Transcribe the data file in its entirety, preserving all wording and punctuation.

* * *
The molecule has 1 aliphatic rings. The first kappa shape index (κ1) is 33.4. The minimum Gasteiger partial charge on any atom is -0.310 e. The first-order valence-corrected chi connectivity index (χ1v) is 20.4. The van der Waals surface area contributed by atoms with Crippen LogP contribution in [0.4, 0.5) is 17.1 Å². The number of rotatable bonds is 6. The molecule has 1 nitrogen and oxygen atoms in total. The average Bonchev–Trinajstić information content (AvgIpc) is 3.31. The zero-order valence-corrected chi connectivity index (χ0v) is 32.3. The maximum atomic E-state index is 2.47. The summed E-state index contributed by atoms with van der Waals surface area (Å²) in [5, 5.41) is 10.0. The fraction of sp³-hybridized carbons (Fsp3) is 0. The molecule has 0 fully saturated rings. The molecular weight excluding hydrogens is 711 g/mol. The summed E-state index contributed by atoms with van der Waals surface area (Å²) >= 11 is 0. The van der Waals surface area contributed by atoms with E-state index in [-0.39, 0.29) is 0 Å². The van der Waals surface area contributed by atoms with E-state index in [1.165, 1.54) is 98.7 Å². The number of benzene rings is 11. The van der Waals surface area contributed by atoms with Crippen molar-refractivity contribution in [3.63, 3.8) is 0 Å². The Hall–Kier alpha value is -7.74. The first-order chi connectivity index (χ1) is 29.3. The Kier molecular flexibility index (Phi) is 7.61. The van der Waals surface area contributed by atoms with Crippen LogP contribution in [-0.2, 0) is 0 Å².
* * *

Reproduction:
The molecule has 1 aliphatic rings. The first kappa shape index (κ1) is 33.4. The minimum Gasteiger partial charge on any atom is -0.310 e. The first-order valence-corrected chi connectivity index (χ1v) is 20.4. The van der Waals surface area contributed by atoms with Crippen LogP contribution in [0.4, 0.5) is 17.1 Å². The number of rotatable bonds is 6. The molecule has 1 nitrogen and oxygen atoms in total. The average Bonchev–Trinajstić information content (AvgIpc) is 3.31. The zero-order valence-corrected chi connectivity index (χ0v) is 32.3. The maximum atomic E-state index is 2.47. The summed E-state index contributed by atoms with van der Waals surface area (Å²) in [5, 5.41) is 10.0. The fraction of sp³-hybridized carbons (Fsp3) is 0. The molecule has 0 fully saturated rings. The molecular weight excluding hydrogens is 711 g/mol. The summed E-state index contributed by atoms with van der Waals surface area (Å²) >= 11 is 0. The van der Waals surface area contributed by atoms with E-state index in [-0.39, 0.29) is 0 Å². The van der Waals surface area contributed by atoms with E-state index in [1.165, 1.54) is 98.7 Å². The number of benzene rings is 11. The van der Waals surface area contributed by atoms with Crippen molar-refractivity contribution in [3.63, 3.8) is 0 Å². The Hall–Kier alpha value is -7.74. The first-order chi connectivity index (χ1) is 29.3. The Kier molecular flexibility index (Phi) is 7.61. The van der Waals surface area contributed by atoms with Crippen LogP contribution in [-0.2, 0) is 0 Å².